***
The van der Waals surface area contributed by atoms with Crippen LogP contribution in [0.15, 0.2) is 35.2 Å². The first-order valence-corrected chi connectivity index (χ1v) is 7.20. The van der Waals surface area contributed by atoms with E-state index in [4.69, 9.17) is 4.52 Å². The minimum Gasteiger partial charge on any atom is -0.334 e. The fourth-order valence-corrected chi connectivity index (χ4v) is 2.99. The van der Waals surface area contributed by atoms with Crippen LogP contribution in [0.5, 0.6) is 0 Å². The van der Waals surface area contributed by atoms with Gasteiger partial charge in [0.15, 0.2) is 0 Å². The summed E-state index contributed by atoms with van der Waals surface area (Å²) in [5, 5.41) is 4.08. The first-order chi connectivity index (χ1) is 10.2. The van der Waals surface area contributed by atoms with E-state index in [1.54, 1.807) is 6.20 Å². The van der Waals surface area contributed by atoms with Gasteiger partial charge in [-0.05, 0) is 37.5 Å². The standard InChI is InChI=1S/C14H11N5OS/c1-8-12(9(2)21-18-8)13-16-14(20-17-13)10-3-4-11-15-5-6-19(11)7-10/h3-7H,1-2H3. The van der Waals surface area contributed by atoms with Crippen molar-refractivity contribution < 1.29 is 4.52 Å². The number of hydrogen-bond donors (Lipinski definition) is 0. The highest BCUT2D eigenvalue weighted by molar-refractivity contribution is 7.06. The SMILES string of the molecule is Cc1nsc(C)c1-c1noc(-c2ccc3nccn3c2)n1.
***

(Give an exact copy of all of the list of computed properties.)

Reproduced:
The van der Waals surface area contributed by atoms with Crippen LogP contribution in [0.15, 0.2) is 35.2 Å². The first-order valence-corrected chi connectivity index (χ1v) is 7.20. The van der Waals surface area contributed by atoms with E-state index in [4.69, 9.17) is 4.52 Å². The minimum Gasteiger partial charge on any atom is -0.334 e. The fourth-order valence-corrected chi connectivity index (χ4v) is 2.99. The van der Waals surface area contributed by atoms with Crippen LogP contribution in [0.5, 0.6) is 0 Å². The van der Waals surface area contributed by atoms with Gasteiger partial charge in [0.15, 0.2) is 0 Å². The summed E-state index contributed by atoms with van der Waals surface area (Å²) in [5, 5.41) is 4.08. The first-order chi connectivity index (χ1) is 10.2. The van der Waals surface area contributed by atoms with E-state index in [1.54, 1.807) is 6.20 Å². The van der Waals surface area contributed by atoms with Gasteiger partial charge in [-0.05, 0) is 37.5 Å². The standard InChI is InChI=1S/C14H11N5OS/c1-8-12(9(2)21-18-8)13-16-14(20-17-13)10-3-4-11-15-5-6-19(11)7-10/h3-7H,1-2H3. The van der Waals surface area contributed by atoms with Crippen molar-refractivity contribution < 1.29 is 4.52 Å². The number of hydrogen-bond donors (Lipinski definition) is 0. The highest BCUT2D eigenvalue weighted by molar-refractivity contribution is 7.06. The SMILES string of the molecule is Cc1nsc(C)c1-c1noc(-c2ccc3nccn3c2)n1.